Declarations of a “New World Order”, and the “end of history”, formed part of the optimism that, with the end of the Cold War, international organisation as a process, and international organisations (IOs), the physical manifestations of this process, held promise as never before for the provision of international peace and security. Yet East Asia was missing out. With ongoing ideological divides, deep historical mistrust, territorial conflicts, and jealous defence of sovereign state prerogatives, it seemed that the region was doomed to be an exception. Three decades later, despite the proliferation of IOs, East Asian exceptionalism persists. This paper, therefore, assesses why the peace and security-generating function of international organisation has proven so difficult to manifest in East Asia, what hope there may be for progress, and the prospects of several of the main candidate organisations.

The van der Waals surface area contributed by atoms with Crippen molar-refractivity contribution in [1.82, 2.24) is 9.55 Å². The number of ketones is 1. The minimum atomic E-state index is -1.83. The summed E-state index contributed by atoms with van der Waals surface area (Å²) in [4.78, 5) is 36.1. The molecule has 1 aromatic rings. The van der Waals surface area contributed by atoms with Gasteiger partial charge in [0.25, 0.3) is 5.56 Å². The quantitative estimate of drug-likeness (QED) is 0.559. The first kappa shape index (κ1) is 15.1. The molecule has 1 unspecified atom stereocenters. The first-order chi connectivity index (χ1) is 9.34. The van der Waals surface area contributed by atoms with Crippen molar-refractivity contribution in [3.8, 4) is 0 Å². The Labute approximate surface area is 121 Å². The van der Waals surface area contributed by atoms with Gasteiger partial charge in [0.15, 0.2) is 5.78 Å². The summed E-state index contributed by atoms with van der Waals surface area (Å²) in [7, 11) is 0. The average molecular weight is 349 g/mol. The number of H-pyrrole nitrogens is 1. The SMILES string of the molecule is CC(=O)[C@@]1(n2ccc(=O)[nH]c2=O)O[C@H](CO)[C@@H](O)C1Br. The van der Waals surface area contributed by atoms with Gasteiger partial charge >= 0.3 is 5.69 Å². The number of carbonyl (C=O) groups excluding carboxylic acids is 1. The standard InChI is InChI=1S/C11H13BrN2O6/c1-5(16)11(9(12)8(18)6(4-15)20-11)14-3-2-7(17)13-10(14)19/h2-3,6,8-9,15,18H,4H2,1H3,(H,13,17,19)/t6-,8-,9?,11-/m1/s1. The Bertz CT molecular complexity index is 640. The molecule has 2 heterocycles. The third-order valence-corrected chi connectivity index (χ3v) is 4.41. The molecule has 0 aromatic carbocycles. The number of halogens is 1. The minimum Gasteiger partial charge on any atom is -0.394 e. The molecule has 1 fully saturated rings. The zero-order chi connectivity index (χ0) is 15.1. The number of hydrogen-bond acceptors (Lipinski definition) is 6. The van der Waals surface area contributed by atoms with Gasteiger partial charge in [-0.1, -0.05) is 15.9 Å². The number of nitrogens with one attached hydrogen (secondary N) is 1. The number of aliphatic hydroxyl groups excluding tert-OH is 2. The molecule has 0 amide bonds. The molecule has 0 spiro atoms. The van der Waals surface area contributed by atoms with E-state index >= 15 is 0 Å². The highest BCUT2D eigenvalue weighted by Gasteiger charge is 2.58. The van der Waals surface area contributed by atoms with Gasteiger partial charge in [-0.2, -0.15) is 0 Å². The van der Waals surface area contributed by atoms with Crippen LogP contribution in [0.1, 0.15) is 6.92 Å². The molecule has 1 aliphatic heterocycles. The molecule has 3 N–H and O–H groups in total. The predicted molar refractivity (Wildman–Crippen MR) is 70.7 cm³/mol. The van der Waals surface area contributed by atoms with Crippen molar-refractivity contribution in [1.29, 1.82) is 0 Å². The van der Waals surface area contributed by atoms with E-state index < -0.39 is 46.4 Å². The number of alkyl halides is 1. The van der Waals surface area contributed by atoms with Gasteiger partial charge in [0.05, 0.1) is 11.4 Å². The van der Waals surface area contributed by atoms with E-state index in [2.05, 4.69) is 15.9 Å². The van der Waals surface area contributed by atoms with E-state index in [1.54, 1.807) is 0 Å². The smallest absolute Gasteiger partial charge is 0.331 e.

- East Asia
- International organisation